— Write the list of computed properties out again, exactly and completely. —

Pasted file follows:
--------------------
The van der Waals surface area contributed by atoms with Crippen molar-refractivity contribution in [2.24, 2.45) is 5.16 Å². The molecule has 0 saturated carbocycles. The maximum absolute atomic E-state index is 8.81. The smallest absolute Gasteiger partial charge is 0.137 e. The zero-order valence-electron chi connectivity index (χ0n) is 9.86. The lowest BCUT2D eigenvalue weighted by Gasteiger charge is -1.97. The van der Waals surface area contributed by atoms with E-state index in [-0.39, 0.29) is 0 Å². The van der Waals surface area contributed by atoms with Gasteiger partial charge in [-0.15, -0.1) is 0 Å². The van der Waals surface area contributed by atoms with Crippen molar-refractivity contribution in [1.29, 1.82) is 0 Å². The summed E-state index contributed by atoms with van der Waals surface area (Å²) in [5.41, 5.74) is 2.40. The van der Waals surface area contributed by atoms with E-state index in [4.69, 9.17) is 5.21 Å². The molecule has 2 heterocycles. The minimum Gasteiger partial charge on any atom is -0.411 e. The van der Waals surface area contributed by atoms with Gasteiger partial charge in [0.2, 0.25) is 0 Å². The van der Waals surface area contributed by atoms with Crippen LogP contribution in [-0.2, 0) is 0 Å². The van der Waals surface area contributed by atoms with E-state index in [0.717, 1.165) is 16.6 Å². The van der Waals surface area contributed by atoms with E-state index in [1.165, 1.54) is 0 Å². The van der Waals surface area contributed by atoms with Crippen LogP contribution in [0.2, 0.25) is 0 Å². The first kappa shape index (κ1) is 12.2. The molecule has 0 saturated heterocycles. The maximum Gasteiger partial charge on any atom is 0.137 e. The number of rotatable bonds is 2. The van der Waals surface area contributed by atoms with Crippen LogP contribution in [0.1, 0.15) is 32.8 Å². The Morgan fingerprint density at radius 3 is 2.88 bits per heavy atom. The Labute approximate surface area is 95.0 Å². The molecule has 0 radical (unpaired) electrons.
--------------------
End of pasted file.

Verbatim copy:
The van der Waals surface area contributed by atoms with Crippen molar-refractivity contribution in [2.24, 2.45) is 5.16 Å². The molecule has 0 saturated carbocycles. The maximum absolute atomic E-state index is 8.81. The smallest absolute Gasteiger partial charge is 0.137 e. The zero-order valence-electron chi connectivity index (χ0n) is 9.86. The lowest BCUT2D eigenvalue weighted by Gasteiger charge is -1.97. The van der Waals surface area contributed by atoms with E-state index in [-0.39, 0.29) is 0 Å². The van der Waals surface area contributed by atoms with Gasteiger partial charge in [-0.15, -0.1) is 0 Å². The van der Waals surface area contributed by atoms with Crippen molar-refractivity contribution in [1.29, 1.82) is 0 Å². The summed E-state index contributed by atoms with van der Waals surface area (Å²) in [5.41, 5.74) is 2.40. The van der Waals surface area contributed by atoms with E-state index in [4.69, 9.17) is 5.21 Å². The molecule has 2 heterocycles. The minimum Gasteiger partial charge on any atom is -0.411 e. The van der Waals surface area contributed by atoms with Gasteiger partial charge in [0.2, 0.25) is 0 Å². The van der Waals surface area contributed by atoms with Crippen LogP contribution in [-0.2, 0) is 0 Å². The van der Waals surface area contributed by atoms with E-state index in [0.717, 1.165) is 16.6 Å². The van der Waals surface area contributed by atoms with E-state index in [1.165, 1.54) is 0 Å². The van der Waals surface area contributed by atoms with Crippen LogP contribution in [0.2, 0.25) is 0 Å². The first kappa shape index (κ1) is 12.2. The molecule has 0 saturated heterocycles. The maximum Gasteiger partial charge on any atom is 0.137 e. The number of rotatable bonds is 2. The van der Waals surface area contributed by atoms with Crippen LogP contribution in [0.1, 0.15) is 32.8 Å². The Morgan fingerprint density at radius 3 is 2.88 bits per heavy atom. The Labute approximate surface area is 95.0 Å². The molecule has 0 radical (unpaired) electrons.